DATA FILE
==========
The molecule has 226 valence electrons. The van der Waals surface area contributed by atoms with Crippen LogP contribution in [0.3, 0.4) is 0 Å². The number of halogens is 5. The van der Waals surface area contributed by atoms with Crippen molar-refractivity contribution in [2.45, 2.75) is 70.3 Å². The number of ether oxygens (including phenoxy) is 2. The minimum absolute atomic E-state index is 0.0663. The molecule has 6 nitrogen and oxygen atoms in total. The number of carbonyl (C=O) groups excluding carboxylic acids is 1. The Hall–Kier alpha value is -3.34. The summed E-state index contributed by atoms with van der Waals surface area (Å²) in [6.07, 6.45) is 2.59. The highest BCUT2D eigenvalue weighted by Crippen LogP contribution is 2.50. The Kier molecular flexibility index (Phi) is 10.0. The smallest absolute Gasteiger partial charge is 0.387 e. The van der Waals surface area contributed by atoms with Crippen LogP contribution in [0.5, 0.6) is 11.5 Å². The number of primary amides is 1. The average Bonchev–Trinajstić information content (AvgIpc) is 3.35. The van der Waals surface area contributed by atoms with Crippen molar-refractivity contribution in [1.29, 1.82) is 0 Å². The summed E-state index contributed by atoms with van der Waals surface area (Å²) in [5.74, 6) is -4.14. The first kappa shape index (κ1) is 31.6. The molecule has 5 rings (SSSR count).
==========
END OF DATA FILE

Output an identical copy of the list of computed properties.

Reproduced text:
The molecule has 226 valence electrons. The van der Waals surface area contributed by atoms with Crippen LogP contribution in [0.3, 0.4) is 0 Å². The number of halogens is 5. The van der Waals surface area contributed by atoms with Crippen molar-refractivity contribution in [2.45, 2.75) is 70.3 Å². The number of ether oxygens (including phenoxy) is 2. The minimum absolute atomic E-state index is 0.0663. The molecule has 6 nitrogen and oxygen atoms in total. The number of carbonyl (C=O) groups excluding carboxylic acids is 1. The Hall–Kier alpha value is -3.34. The summed E-state index contributed by atoms with van der Waals surface area (Å²) in [6.07, 6.45) is 2.59. The highest BCUT2D eigenvalue weighted by Crippen LogP contribution is 2.50. The Kier molecular flexibility index (Phi) is 10.0. The smallest absolute Gasteiger partial charge is 0.387 e. The van der Waals surface area contributed by atoms with Crippen LogP contribution in [0.5, 0.6) is 11.5 Å². The number of primary amides is 1. The average Bonchev–Trinajstić information content (AvgIpc) is 3.35. The van der Waals surface area contributed by atoms with Crippen molar-refractivity contribution in [1.29, 1.82) is 0 Å². The summed E-state index contributed by atoms with van der Waals surface area (Å²) in [5.74, 6) is -4.14. The first kappa shape index (κ1) is 31.6. The molecule has 5 rings (SSSR count).